In order to determine if I had Hashimoto’s or just plain hypothyroidism, Dr. Rector measured my thyroid antibodies through another blood test. Testing positive for antibodies would confirm Hashimoto’s. Well, the result was definitely a positive one--a whopping 628 for my thyroglobulin antibodies and a 360 for my thyroid peroxidase antibodies. Clearly, my body had decided to attack itself (specifically my thyroid), and I needed to know why and what I could do to help make peace with the war inside.

Along with the antibodies, Dr. Rector also tested my Vitamin D, Ferritin, Free T4, Free T3, and my cortisol levels. While I waited on the results, I came across several helpful websites. One in particular was stopthethyroidmadness.com. I learned a few things…

  1. Building up my immune system would be key to lessening the attack.
  2. Removing potential allergens would help improve my gut flora, which in return boosts the immune system. Gluten and dairy were two main allergens that have been found to aggravate Hashimoto’s symptoms if not trigger it. Research shows that there is a strong connection between having Hashimoto’s and Celiac’s Disease.
  3. Sugar is known to feed bad bacteria in the gut, to reduce the function of your immune system, and to cause your blood sugar levels to become unstable.

With all that said, I decided it was time to activate beast mode and be my body’s best friend. I removed gluten and sugar completely from my diet and within 5-7 days, I felt like I had the full-blown flu—intense body aches and fatigue--could barely walk. (I knew it wasn’t the actual flu because I had no fever nor did I have any upper respiratory symptoms.) Once the flu-like symptoms subsided, my body felt so renewed! I had so much energy. I was completely shocked! My hair started to grow back. I no longer felt like I needed a midday nap, and I also lost the extra weight.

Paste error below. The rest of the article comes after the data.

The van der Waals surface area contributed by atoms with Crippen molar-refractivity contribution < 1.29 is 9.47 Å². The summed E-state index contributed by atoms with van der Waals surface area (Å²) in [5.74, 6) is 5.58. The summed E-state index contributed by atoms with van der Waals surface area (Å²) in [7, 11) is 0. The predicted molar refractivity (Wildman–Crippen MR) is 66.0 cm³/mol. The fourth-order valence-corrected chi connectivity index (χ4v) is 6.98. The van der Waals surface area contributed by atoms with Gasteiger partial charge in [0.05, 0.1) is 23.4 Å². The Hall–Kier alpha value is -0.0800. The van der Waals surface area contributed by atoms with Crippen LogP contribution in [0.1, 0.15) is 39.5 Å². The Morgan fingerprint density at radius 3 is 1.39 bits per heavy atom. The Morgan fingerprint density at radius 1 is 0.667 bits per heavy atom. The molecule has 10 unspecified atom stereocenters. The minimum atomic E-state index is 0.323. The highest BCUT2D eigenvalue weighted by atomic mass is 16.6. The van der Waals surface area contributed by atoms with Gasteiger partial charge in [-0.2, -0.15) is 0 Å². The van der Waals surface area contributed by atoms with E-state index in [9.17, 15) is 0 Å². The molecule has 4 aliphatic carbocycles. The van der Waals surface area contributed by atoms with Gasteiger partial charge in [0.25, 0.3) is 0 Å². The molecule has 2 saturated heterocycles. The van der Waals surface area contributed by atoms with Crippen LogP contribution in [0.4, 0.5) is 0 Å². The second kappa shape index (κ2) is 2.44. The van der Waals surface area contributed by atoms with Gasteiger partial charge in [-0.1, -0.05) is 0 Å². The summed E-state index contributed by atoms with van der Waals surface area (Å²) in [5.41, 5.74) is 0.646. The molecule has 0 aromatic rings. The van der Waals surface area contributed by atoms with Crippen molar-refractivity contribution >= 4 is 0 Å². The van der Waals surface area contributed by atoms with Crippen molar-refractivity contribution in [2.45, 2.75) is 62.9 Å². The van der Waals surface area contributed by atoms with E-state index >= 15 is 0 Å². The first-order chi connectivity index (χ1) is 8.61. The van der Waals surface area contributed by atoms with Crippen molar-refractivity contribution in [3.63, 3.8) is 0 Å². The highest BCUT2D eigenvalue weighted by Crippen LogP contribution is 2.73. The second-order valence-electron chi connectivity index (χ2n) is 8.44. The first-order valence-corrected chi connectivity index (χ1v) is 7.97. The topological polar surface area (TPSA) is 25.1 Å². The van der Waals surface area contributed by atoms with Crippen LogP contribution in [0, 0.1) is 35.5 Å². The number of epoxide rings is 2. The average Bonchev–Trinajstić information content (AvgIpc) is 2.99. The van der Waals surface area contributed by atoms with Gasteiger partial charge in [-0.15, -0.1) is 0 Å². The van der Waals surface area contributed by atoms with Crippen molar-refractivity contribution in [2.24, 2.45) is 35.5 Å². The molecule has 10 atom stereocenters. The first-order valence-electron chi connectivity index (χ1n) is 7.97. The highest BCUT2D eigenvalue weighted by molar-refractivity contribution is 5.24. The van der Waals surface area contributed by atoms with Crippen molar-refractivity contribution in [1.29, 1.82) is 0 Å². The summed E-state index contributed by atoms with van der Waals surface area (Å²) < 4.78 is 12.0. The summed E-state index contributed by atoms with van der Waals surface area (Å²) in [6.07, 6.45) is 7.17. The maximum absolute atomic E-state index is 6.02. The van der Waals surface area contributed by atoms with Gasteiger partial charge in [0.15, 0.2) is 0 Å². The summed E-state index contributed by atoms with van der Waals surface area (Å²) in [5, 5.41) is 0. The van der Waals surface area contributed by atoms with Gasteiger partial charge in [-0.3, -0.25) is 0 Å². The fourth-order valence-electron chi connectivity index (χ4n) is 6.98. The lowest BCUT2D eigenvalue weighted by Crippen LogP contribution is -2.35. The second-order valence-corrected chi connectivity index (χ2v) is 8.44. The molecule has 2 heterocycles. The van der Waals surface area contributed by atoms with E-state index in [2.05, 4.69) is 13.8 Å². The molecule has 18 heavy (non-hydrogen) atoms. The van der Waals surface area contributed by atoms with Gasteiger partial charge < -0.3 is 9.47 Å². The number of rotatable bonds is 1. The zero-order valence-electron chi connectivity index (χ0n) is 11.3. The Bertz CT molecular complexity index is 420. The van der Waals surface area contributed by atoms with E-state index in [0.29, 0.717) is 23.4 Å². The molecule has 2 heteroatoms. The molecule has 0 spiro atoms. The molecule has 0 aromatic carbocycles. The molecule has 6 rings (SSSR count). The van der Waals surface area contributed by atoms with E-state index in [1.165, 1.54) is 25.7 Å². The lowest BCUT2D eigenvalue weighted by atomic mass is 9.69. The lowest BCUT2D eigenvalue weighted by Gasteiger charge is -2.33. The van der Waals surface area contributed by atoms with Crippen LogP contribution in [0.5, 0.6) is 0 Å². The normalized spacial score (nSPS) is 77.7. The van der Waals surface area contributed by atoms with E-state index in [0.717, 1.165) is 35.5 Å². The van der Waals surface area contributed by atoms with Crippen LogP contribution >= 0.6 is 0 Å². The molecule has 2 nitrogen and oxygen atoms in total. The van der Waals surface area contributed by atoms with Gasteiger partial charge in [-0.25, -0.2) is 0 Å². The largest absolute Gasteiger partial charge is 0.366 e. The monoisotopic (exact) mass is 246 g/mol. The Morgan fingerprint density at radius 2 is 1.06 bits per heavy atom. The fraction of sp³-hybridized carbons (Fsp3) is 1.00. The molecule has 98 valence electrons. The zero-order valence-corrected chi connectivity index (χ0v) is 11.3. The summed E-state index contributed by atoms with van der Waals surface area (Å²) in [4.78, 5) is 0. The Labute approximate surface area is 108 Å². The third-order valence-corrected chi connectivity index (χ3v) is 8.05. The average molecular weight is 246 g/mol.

Later more test results came in. I remember my doctor making some funny, but sincere, comments about how I should be feeling terrible because of what the blood work revealed, but that my continued exercise and food changes had helped shield me from some unpleasant symptoms. Here is what the blood work showed…

  1. Vitamin D – 28 (optimal range: 60-80)
  2. Ferritin (iron storage) – 4 (optimal range: 40-60)
  3. Free T4 – 0.9 (optimal range: 1.0 – 1.5)
  4. Free T3 – 3.1 (healthy range: 2.3 – 4.2)
  5. Cortisol Levels – DHEA and adrenals were all low
  6. Again, TSH – 7.1 (optimal range: 1.8 – 3.0)
  7. Again, Glucose – 77 (after eating should be over 80)

So, now, not only did I have thyroid problems, my body had major deficiencies. It needed major support and a total overhaul.

I’d already made some significant changes, but there was so much more to be done and to learn. I was ready for the challenge! Check back for my next post where I’ll share how I battled Hashimoto’s Thyroiditis!